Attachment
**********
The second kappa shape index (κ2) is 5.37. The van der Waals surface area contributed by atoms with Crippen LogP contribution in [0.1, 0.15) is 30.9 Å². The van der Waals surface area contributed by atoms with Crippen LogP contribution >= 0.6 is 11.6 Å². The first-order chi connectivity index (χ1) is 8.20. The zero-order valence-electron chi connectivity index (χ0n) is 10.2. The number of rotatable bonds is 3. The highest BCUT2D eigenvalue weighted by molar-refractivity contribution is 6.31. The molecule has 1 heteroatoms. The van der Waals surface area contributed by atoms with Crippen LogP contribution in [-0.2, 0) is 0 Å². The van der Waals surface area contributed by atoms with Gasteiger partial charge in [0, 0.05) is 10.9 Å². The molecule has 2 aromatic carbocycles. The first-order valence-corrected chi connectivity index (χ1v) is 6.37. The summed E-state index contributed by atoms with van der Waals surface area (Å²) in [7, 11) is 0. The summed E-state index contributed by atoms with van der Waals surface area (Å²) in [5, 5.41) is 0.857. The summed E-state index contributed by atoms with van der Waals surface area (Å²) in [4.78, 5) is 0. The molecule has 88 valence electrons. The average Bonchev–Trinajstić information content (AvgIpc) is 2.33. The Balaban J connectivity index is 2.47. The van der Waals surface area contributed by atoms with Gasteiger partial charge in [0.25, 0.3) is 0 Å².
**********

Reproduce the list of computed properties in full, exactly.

The second kappa shape index (κ2) is 5.37. The van der Waals surface area contributed by atoms with Crippen LogP contribution in [0.1, 0.15) is 30.9 Å². The van der Waals surface area contributed by atoms with Crippen LogP contribution >= 0.6 is 11.6 Å². The first-order chi connectivity index (χ1) is 8.20. The zero-order valence-electron chi connectivity index (χ0n) is 10.2. The number of rotatable bonds is 3. The highest BCUT2D eigenvalue weighted by molar-refractivity contribution is 6.31. The molecule has 1 heteroatoms. The van der Waals surface area contributed by atoms with Crippen LogP contribution in [-0.2, 0) is 0 Å². The van der Waals surface area contributed by atoms with Gasteiger partial charge in [0, 0.05) is 10.9 Å². The molecule has 2 aromatic carbocycles. The first-order valence-corrected chi connectivity index (χ1v) is 6.37. The summed E-state index contributed by atoms with van der Waals surface area (Å²) in [7, 11) is 0. The summed E-state index contributed by atoms with van der Waals surface area (Å²) in [5, 5.41) is 0.857. The summed E-state index contributed by atoms with van der Waals surface area (Å²) in [4.78, 5) is 0. The molecule has 88 valence electrons. The average Bonchev–Trinajstić information content (AvgIpc) is 2.33. The Balaban J connectivity index is 2.47. The van der Waals surface area contributed by atoms with Gasteiger partial charge in [0.25, 0.3) is 0 Å².